Five of the seven Delahanty brothers made it to the major leagues: Ed, Frank, Jim, Joe and Tom. Ed broke in with the Phillies at the tender age of 20, and became a perennial league leader in batting average (1 batting title, 7 top five finishes and a career batting average of .346, fifth all-time), on-base average (7 top five finishes) and slugging percentage (5 league titles, 5 more top five finishes).
After hitting .306 in 1892, with a league-leading 21 triples, he blossomed in 1893, narrowly missing the triple crown (.368, 19 HR, 146 RBI). In 1893, Delahanty hit .400, and he teamed with fellow Hall of Famers Sam Crawford and Billy Hamilton to form one of the best outfields in baseball history.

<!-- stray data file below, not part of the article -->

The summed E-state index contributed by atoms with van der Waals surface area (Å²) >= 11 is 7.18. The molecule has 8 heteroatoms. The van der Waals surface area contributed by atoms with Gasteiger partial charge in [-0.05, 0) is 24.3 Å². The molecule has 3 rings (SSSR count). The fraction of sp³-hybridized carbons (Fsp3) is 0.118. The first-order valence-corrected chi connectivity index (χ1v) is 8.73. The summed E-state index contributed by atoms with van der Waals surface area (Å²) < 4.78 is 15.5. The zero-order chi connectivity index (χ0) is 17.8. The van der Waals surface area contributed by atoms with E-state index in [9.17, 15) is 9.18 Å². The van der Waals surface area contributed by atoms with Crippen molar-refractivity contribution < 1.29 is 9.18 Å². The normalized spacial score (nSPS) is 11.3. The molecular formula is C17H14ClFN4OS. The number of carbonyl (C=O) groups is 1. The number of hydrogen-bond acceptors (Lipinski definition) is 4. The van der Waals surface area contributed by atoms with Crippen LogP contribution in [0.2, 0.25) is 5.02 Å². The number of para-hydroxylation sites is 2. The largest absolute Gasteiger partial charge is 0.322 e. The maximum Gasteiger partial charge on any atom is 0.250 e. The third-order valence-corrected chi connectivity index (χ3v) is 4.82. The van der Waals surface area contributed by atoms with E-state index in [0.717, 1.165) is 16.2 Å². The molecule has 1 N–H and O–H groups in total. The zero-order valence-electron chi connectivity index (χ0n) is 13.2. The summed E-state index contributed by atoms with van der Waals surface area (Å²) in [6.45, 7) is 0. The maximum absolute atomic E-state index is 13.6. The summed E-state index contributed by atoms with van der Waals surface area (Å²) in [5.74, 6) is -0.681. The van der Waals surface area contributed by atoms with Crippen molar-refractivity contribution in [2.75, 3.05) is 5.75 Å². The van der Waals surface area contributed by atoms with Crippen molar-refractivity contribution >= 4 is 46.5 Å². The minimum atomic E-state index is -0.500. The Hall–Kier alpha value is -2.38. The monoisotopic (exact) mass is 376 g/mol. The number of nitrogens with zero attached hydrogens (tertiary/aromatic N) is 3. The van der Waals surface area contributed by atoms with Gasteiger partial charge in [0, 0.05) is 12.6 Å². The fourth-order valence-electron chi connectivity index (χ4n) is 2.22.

He didn't win his first batting title until 1899, despite hitting .397 or better three times from 1894 to 1896. Delahanty had six-hit games in 1890 and 1894, and had ten consecutive hits in 1897. His four doubles in one game tied the record in 1899, and on July 13, 1896 he hit four home runs - the second man to do so - and a single in a losing cause at Chicago.
After switching to the new AL, he won a second batting title with the Senators (.376) in 1902. He also led in slugging average, a feat he'd accomplished three times in the NL.
His disdain for training rules got him suspended in June 1903, and he left his club in Detroit to take a train to New York. At International Bridge near Niagara Falls, the conductor put him off the train for being drunk and disorderly. Staggering along the tracks in the dark, he fell through an open drawbridge and was swept over the falls to his death.
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